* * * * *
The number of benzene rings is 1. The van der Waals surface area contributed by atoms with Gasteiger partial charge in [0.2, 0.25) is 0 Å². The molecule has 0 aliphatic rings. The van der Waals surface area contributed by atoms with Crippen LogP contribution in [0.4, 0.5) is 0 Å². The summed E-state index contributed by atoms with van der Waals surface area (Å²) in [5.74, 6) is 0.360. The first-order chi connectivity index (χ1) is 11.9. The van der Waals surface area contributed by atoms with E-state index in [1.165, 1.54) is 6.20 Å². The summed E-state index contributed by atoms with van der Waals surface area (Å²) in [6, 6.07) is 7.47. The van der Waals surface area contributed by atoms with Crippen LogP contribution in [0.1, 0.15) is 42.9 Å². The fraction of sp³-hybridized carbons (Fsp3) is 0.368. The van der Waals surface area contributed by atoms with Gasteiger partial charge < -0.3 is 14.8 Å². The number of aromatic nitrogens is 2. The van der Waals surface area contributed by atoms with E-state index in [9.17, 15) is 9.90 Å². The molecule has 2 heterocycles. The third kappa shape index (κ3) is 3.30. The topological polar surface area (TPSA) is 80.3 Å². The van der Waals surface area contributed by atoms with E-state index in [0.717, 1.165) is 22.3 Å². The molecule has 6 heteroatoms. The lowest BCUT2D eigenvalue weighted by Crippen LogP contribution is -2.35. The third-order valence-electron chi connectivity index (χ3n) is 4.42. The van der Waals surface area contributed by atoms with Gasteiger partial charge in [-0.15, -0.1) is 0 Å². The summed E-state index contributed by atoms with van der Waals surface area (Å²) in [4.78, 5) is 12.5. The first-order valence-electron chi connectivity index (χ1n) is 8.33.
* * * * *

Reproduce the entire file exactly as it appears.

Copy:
The number of benzene rings is 1. The van der Waals surface area contributed by atoms with Gasteiger partial charge in [0.2, 0.25) is 0 Å². The molecule has 0 aliphatic rings. The van der Waals surface area contributed by atoms with Crippen LogP contribution in [0.4, 0.5) is 0 Å². The summed E-state index contributed by atoms with van der Waals surface area (Å²) in [5.74, 6) is 0.360. The first-order chi connectivity index (χ1) is 11.9. The van der Waals surface area contributed by atoms with E-state index in [1.165, 1.54) is 6.20 Å². The summed E-state index contributed by atoms with van der Waals surface area (Å²) in [6, 6.07) is 7.47. The van der Waals surface area contributed by atoms with Crippen LogP contribution in [0.1, 0.15) is 42.9 Å². The fraction of sp³-hybridized carbons (Fsp3) is 0.368. The van der Waals surface area contributed by atoms with Gasteiger partial charge < -0.3 is 14.8 Å². The number of aromatic nitrogens is 2. The van der Waals surface area contributed by atoms with E-state index in [9.17, 15) is 9.90 Å². The molecule has 2 heterocycles. The third kappa shape index (κ3) is 3.30. The topological polar surface area (TPSA) is 80.3 Å². The van der Waals surface area contributed by atoms with E-state index in [0.717, 1.165) is 22.3 Å². The molecule has 6 heteroatoms. The lowest BCUT2D eigenvalue weighted by Crippen LogP contribution is -2.35. The third-order valence-electron chi connectivity index (χ3n) is 4.42. The van der Waals surface area contributed by atoms with Gasteiger partial charge in [-0.15, -0.1) is 0 Å². The summed E-state index contributed by atoms with van der Waals surface area (Å²) in [4.78, 5) is 12.5. The first-order valence-electron chi connectivity index (χ1n) is 8.33.